As you can tell, I don’t follow football. But, the ads… the ads were something else.
Uber Eats and DoorDash ran ads about how important it is to support local businesses. They used beloved celebrities: Cardi B, Mike Meyers, Dana Carvey, Daveed Diggs (who starred in Broadway’s “Hamilton”), Big Bird.
Uber Eats played on "Wayne’s World"'s “local access show” schtick, summing things up with the tagline: “Eat local. Support local.” DoorDash wandered through the "Sesame Street" neighborhood, closing with a commitment to donate a dollar from every order to Sesame Workshop.
These ads used every trick to pull every heartstring: nostalgia for our "Wayne’s World" / "Sesame Street" childhoods, the cool factor of being associated with Cardi B and Diggs, guilt about not doing more to support your community.
But Uber Eats and DoorDash themselves do not care about your community. Not one little bit.
The two companies, along with other delivery platforms like GrubHub and Seamless, charge restaurants a 30% commission on your delivery order. As The New Yorker put it: “For a sense of why a [30%] charge is so problematic, consider that in the restaurant world, notorious for its slim profit margins, an industry-standard budget apportions 30% of revenue for the cost of ingredients, 30% for the cost of labor, and the remainder for ‘everything else’ -- rent, utilities, insurance, supplies, credit-card fees, and profit.”
The delivery companies claim the orders they generate are “incremental”: additional to what a restaurant would otherwise make.
Pre-pandemic, the claim was already suspect: that same New Yorker article quotes Justin Rosenberg, CEO of the Philadelphia-based fast-casual chain Honeygrow, as saying, “It’s total bullshit, and you can quote me on that. I’ve spoken to C.F.O.s of bigger fast-casuals, and they’ve said the same thing.”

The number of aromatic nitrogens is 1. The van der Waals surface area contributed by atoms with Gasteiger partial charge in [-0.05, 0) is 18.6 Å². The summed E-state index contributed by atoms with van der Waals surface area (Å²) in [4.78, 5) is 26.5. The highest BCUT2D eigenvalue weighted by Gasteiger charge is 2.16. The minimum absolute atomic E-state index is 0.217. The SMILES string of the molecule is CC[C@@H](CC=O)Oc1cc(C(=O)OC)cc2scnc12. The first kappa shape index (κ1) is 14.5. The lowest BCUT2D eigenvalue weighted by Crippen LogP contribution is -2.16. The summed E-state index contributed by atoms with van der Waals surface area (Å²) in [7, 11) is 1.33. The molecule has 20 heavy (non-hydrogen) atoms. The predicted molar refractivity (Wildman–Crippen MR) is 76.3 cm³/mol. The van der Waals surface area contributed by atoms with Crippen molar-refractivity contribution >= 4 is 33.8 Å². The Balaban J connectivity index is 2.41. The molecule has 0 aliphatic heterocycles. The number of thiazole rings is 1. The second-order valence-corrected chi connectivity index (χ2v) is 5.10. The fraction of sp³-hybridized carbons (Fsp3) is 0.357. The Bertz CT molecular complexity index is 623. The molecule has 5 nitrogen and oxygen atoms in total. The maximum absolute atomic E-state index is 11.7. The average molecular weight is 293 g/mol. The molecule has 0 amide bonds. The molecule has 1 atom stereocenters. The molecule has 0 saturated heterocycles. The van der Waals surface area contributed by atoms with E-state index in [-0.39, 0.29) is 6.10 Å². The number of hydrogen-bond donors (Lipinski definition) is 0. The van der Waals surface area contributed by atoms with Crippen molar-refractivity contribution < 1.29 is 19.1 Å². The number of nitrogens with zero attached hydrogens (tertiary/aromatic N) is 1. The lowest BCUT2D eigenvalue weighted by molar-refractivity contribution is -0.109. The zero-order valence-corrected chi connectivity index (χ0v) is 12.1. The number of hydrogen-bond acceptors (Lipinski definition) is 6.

In a pandemic-shattered world, the claim is even more preposterous. Restaurant revenues have plummeted, obviously, and the vast majority of what remains is delivery.
Chopping off an additional 30% of that revenue is a death sentence. And yet here are UberEats and DoorDash, pretending the exact opposite: that using their platforms is the best thing you can do if you actually care about your community. There’s no way the delicious flavors from your favorite local eatery can compete with the sour taste of Uber’s hypocrisy.
But that’s just food delivery. The real winner of the Terrible Super Bowl Ads Bowl has to be the NFL itself, which had the nerve to air a spot touting its commitment to social justice. “Inspire Change” featured stirring music and stirring footage of Black Lives Matter protests against a backdrop of LaDanian Tomlinson’s stirring Hall of Fame speech about how football brings people together, culminating in the announcement of a $250 million commitment to help end systemic racism.
This is the same organization that blackballed Colin Kaepernick for kneeling during the national anthem. The organization with 100% white owners and 91% white head coaches. The organization that was, at that very minute, hosting a superspreader event for a disease that, if you are Black, is 3.7x more likely to put you in the hospital, and 2.8x more likely to kill you.
Don’t get me wrong: I think it’s great that the NFL is making the commitment. But the self-serving nature of the ad begs the question: Do they actually care about racial justice, or do they care about being able to say they care?
Tom Brady may have done a pretty good job. But when it came to the ads, the real Super Bowl champion was hypocrisy.